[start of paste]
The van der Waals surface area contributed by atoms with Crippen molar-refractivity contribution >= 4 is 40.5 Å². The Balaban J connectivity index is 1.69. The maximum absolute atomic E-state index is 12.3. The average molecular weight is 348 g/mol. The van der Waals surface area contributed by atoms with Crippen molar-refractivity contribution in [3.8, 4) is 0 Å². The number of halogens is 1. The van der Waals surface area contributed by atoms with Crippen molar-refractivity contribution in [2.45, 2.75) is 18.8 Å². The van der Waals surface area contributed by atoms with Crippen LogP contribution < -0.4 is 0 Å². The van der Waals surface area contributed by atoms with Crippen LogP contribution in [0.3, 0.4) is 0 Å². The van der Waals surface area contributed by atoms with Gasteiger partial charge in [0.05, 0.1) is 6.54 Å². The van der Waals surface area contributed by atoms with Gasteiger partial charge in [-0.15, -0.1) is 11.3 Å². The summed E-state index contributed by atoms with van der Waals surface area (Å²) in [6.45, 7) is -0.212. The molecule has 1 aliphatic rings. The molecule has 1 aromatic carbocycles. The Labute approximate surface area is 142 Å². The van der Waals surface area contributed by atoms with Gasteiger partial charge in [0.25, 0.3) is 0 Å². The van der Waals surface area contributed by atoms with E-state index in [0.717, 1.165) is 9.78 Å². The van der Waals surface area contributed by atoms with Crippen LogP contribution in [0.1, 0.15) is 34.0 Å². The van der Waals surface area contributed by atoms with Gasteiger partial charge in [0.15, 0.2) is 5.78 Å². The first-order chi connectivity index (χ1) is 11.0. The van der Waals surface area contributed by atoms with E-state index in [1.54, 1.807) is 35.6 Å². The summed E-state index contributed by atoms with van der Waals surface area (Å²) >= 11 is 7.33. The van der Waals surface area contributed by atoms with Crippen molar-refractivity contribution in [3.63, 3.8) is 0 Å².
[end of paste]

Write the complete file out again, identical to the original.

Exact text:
The van der Waals surface area contributed by atoms with Crippen molar-refractivity contribution >= 4 is 40.5 Å². The Balaban J connectivity index is 1.69. The maximum absolute atomic E-state index is 12.3. The average molecular weight is 348 g/mol. The van der Waals surface area contributed by atoms with Crippen molar-refractivity contribution in [3.8, 4) is 0 Å². The number of halogens is 1. The van der Waals surface area contributed by atoms with Crippen molar-refractivity contribution in [2.45, 2.75) is 18.8 Å². The van der Waals surface area contributed by atoms with Crippen LogP contribution < -0.4 is 0 Å². The van der Waals surface area contributed by atoms with Crippen LogP contribution in [0.3, 0.4) is 0 Å². The van der Waals surface area contributed by atoms with Gasteiger partial charge in [0.05, 0.1) is 6.54 Å². The van der Waals surface area contributed by atoms with Gasteiger partial charge in [-0.15, -0.1) is 11.3 Å². The summed E-state index contributed by atoms with van der Waals surface area (Å²) in [6.45, 7) is -0.212. The molecule has 1 aliphatic rings. The molecule has 1 aromatic carbocycles. The Labute approximate surface area is 142 Å². The van der Waals surface area contributed by atoms with Gasteiger partial charge in [0.25, 0.3) is 0 Å². The van der Waals surface area contributed by atoms with E-state index in [0.717, 1.165) is 9.78 Å². The van der Waals surface area contributed by atoms with Crippen LogP contribution in [0.1, 0.15) is 34.0 Å². The van der Waals surface area contributed by atoms with Gasteiger partial charge in [0.15, 0.2) is 5.78 Å². The first-order chi connectivity index (χ1) is 11.0. The van der Waals surface area contributed by atoms with E-state index in [1.54, 1.807) is 35.6 Å². The summed E-state index contributed by atoms with van der Waals surface area (Å²) >= 11 is 7.33. The van der Waals surface area contributed by atoms with Crippen molar-refractivity contribution in [3.63, 3.8) is 0 Å².